The new version of Tennessee’s Slayer Statute is much like the old version, only with 10 times more verbiage.

Tennessee’s Slayer Statute is based on a simple principle: a killer cannot profit from the killer’s wrong. Thus, a killer forfeits the right to receive property from his victim by way of inheritance or otherwise. 

The current version of the Slayer Statute expresses this idea relatively succinctly. In one paragraph and 122 words, it states:

Any person who kills, or conspires with another to kill, or procures to be killed, any other person from whom the first named person would inherit the property, either real or personal, or any part of the property, belonging to the deceased person at the time of the deceased person’s death, or who would take the property, or any part of the property, by will, deed, or otherwise, at the death of the deceased, shall forfeit all right in the property, and the property shall go as it would have gone under § 31-2-104, or by will, deed or other conveyance, as the case may be; provided, that this section shall not apply to any killing done by accident or in self-defense.

The new statute consists of nine paragraphs and roughly 1,100 words. The basic idea is the same:

An individual who feloniously and intentionally kills the decedent forfeits all benefits with respect to the decedent’s estate, including an intestate share, an elective share, an omitted spouse’s or child’s share, a homestead allowance, exempt property, and a family allowance. If the decedent died intestate, the decedent’s intestate estate passes as if the killer predeceased the decedent.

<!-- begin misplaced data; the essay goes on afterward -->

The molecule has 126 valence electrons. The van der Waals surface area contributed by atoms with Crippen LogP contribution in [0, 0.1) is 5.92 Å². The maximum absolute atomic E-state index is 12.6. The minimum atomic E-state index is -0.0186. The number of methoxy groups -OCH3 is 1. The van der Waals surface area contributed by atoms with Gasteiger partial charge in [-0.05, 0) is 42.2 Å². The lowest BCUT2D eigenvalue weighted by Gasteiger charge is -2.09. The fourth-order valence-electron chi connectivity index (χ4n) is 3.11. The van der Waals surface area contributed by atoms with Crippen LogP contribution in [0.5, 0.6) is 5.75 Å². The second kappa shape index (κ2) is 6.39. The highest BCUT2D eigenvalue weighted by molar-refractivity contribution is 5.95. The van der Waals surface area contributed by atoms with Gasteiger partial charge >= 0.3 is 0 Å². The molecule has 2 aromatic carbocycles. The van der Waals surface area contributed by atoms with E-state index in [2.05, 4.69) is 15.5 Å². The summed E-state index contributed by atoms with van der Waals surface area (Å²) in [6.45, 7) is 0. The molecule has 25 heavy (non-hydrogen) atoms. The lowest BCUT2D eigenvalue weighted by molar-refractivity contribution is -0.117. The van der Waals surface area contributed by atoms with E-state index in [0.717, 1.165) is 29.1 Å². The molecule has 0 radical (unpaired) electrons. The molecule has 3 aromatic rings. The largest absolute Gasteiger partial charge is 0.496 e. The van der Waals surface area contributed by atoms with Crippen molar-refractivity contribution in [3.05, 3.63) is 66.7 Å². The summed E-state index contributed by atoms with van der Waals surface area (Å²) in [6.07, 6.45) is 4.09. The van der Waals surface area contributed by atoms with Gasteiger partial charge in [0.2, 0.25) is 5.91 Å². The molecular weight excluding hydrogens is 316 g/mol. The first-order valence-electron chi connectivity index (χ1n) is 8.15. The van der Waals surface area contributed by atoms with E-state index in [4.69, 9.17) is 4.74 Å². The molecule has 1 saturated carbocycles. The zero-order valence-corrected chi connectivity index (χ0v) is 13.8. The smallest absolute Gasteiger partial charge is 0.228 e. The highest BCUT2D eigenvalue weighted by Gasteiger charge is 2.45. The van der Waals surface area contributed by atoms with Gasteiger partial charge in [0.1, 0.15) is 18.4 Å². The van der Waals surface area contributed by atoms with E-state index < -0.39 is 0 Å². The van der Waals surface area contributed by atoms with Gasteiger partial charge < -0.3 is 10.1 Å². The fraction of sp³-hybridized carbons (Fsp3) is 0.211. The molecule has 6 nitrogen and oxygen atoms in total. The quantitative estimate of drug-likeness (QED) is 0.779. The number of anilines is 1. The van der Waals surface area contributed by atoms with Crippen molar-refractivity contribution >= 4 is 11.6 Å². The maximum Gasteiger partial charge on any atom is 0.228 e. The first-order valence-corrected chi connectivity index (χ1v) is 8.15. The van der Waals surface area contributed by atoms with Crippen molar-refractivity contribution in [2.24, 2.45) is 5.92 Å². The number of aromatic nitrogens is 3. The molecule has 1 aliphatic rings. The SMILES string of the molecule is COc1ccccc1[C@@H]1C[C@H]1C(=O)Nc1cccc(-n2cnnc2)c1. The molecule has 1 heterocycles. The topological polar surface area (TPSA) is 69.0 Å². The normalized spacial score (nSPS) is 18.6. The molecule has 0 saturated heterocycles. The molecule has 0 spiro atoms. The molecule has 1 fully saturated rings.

However, the new statute elaborates on several points. First, a criminal conviction is “conclusive evidence that the individual is the decedent’s killer….” The statute is silent as to the applicable evidentiary standard when the killer has not been criminally convicted for the killing. Case law dealing with prior versions of the Slayer Statute indicates a preponderance of the evidence is sufficient.

Second, the killer forfeits more than just the right to take under the decedent’s will or by intestacy. The killer also loses:

  • Any statutory allowances he would otherwise have been entitled to as a surviving spouse, including elective share, year’s support, exempt property, and homestead;
  • The right to take under the decedent’s revocable trust or pursuant to a beneficiary designation (unless, presumably, federal law provides otherwise);
  • Any rights the killer might have under a power of appointment;
  • The ability to serve as a trustee of a revocable (but apparently not irrevocable) trust or as an executor; and
  • The right to take as surviving tenant under a joint tenancy with right of survivorship or tenancy by the entirety arrangement.

Regarding the last point, the killing severs the tenancy, making the killer an equal tenant in common with the victim.

Third, the new statute details the legal effect of the forfeiture. In the case of property passing by intestacy, the killer is treated as having predeceased his victim. The same treatment applies with respect to a killer who is nominated to serve in a fiduciary capacity. For property passing by will, revocable trust, or beneficiary designation, the killer is deemed to have executed a disclaimer (again causing him to be treated as having predeceased the victim).

Finally, the new statute protects parties who, without knowledge of the forfeiture, engage in transactions with the killer. This includes buyers in good faith of forfeited property and third party payors (e.g., insurance companies).

At first glance, it might appear that the new statute softens the forfeiture rule. After all, it only refers to felonious and intentional killing, whereas the current statute adds conspiring to kill and procuring to kill. However, “feloniously and intentionally kills” is a defined term in the new statute, and the definition makes clear that conspiracy and procuring are included.

Interestingly, the new statute omits any reference to accidental killing or killing in self-defense. Under the current statute, these types of killings are not covered. That is, they do not cause the killer to forfeit an inheritance from the victim. Under the new statute, forfeiture would appear to be a possibility, at least to the extent that an accidental killing or killing in self-defense could be properly characterized as felonious and intentional.

Source: SB 0769 (pdf)

Posted by Joel D. Roettger, JD, LLM, EPLS